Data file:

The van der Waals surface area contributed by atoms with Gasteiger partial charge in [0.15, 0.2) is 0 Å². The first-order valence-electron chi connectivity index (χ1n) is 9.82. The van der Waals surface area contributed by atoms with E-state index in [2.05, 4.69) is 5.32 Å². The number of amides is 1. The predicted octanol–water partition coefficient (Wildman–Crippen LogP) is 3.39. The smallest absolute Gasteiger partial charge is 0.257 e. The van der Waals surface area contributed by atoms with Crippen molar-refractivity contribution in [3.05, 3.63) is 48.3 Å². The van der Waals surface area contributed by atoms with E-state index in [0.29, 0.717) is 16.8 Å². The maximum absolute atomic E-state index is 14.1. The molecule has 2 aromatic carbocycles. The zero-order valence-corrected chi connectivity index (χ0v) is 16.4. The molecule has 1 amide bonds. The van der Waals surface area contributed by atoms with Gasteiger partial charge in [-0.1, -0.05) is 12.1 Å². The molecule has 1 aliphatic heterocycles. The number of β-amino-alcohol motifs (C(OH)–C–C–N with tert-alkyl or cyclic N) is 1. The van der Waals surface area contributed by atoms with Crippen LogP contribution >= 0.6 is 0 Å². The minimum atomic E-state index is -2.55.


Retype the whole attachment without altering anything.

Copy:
The van der Waals surface area contributed by atoms with Gasteiger partial charge in [0.15, 0.2) is 0 Å². The first-order valence-electron chi connectivity index (χ1n) is 9.82. The van der Waals surface area contributed by atoms with E-state index in [2.05, 4.69) is 5.32 Å². The number of amides is 1. The predicted octanol–water partition coefficient (Wildman–Crippen LogP) is 3.39. The smallest absolute Gasteiger partial charge is 0.257 e. The van der Waals surface area contributed by atoms with Crippen molar-refractivity contribution in [3.05, 3.63) is 48.3 Å². The van der Waals surface area contributed by atoms with E-state index in [0.29, 0.717) is 16.8 Å². The maximum absolute atomic E-state index is 14.1. The molecule has 2 aromatic carbocycles. The zero-order valence-corrected chi connectivity index (χ0v) is 16.4. The molecule has 1 amide bonds. The van der Waals surface area contributed by atoms with Gasteiger partial charge in [-0.1, -0.05) is 12.1 Å². The molecule has 1 aliphatic heterocycles. The number of β-amino-alcohol motifs (C(OH)–C–C–N with tert-alkyl or cyclic N) is 1. The van der Waals surface area contributed by atoms with Crippen LogP contribution >= 0.6 is 0 Å². The minimum atomic E-state index is -2.55.